The working hypothesis is that there must be a metastable transition state (at the time point of 24 h) during stem cell differentiation, from which ESCs have a choice to return to a naïve pluripotent state or irreversibly prime for differentiation (Pagliara et al., 2014). The transition could be used as a gateway to control differentiation and reprogramming. Cell population tends to exhibit a bimodal distribution (two distinct sub-populations) at the transition state during differentiation (Huang, 2009). We have observed in the impedance-based experiment that the degree of heterogeneity of a cell population is the highest when cells are characterised after 24 h (i.e., the variation in impedance spectrums among cells is the largest). The response of cells at 24 h tend to divide into sub-groups: some cells tend to have similar response compared to the undifferentiated cells (at 0 h), while others tend to be similar to cells characterised after 48 h. We hypothesise that the bimodality in impedance values would be more clearly observed as the sample size increases (i.e., with more cells being tested).
The proposed device has the benefit that not only the frequency response of an individual cell can be monitored, but also the averaged spectra of multiple cells representing a particular sample can be acquired and studied, due to the fact that a number of single cells can be efficiently and simultaneously trapped in the device. The impedance-based single cell study provides a quantitative analysis of cell properties. We have also performed initial experiments to verify the potential of using this device for long-term cell trapping and impedance sensing; however this requires the use of an incubator and external environmental control. Future work will investigate integrating these functions within the device to enable single cell studies within the device over a period of up to several days (Bell, 2011) together with associated recording of the impedance spectra.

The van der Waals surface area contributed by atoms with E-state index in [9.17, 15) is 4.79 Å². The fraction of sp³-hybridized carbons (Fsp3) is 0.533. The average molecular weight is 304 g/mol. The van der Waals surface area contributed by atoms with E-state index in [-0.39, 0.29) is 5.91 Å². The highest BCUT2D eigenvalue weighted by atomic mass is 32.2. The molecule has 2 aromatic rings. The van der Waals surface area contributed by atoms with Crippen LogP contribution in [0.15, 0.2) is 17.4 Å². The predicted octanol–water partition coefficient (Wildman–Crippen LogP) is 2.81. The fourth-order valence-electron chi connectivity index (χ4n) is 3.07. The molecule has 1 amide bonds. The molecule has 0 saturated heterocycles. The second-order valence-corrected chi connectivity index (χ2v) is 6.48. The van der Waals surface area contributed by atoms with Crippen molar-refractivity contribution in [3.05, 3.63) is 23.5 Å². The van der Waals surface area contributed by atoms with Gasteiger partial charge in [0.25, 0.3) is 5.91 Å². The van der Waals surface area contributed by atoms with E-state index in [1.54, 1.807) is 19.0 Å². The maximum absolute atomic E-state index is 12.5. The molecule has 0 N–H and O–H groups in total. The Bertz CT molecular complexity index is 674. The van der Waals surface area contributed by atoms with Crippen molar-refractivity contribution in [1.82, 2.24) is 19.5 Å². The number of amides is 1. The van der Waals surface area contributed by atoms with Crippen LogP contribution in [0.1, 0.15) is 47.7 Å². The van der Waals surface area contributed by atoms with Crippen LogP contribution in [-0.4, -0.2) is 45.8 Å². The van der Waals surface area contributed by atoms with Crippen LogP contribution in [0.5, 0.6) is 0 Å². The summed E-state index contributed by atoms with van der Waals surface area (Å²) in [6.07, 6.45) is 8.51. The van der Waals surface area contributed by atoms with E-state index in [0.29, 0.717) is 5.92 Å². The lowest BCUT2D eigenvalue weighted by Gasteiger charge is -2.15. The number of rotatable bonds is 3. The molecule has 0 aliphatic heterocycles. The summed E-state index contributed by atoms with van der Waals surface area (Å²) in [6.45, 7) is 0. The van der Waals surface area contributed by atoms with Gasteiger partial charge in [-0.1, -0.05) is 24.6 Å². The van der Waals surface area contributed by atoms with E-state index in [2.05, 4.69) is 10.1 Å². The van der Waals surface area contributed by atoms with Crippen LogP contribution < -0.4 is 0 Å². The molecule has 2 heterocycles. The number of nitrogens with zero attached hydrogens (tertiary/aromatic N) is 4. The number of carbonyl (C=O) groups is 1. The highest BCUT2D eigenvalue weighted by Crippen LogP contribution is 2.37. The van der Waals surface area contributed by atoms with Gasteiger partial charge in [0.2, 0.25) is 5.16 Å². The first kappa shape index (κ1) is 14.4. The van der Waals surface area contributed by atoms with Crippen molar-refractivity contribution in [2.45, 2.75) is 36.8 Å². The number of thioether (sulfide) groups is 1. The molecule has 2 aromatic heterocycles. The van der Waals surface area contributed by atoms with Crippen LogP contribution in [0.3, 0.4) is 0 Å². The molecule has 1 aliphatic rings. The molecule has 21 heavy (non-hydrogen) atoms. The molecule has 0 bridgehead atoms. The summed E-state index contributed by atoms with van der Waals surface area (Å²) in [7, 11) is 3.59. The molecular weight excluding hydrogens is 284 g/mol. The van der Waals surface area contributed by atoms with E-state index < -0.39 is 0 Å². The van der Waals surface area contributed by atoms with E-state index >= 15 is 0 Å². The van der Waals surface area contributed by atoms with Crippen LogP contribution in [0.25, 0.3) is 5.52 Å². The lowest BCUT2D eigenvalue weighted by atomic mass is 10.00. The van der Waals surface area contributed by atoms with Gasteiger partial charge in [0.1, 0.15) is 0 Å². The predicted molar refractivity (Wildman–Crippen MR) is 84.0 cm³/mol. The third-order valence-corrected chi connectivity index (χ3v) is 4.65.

A microfluidic device with integrated coplanar electrodes has been demonstrated for trapping and impedance sensing of individual cells. We have captured single mouse embryonic stem cells in the proposed device based on hydrodynamic trapping principles, monitored the impedance spectra corresponding to each individual cell and studied cell heterogeneity during differentiation using the impedance-based approach. Electrical parameters of stem cells are extracted by fitting theoretical models to experimental data. An increase in cell impedance has been found during cell differentiation. On the other hand, the nucleus-to-cytoplasm ratio tends to decrease during this process. The degree of heterogeneity of cells is observed to be the highest when the cells are at the transition state (24 h), compare with that at the undifferentiated (0 h) and fully differentiated (48 h) states. Not only can this device be used to provide label-free and non-invasive electrical parameter measurements of individual cells, but the device can also be used to study the heterogeneity of cells in a population, due to the efficient parallel single cell trapping and recording of impedance data. The proposed device can be adapted to monitor dynamic changes in electrical properties of individual cells over long periods of time by future integration of environmental (particularly temperature) control within the device.
Funding from the Biotechnology and Biological Sciences Research Council (Grant BB/K013726/1) is gratefully acknowledged. The authors thank Brian Hendrich for cell lines and use of tissue culture facilities; Andy Riddell for flow cytometry of cells; Prof. Arokia Nathan for the use of impedance analyser and Dr Hanbin Ma for his kind help with the impedance measurements.
Appendix ASupplementary data associated with this article can be found in the online version at 10.1016/j.bios.2016.02.069.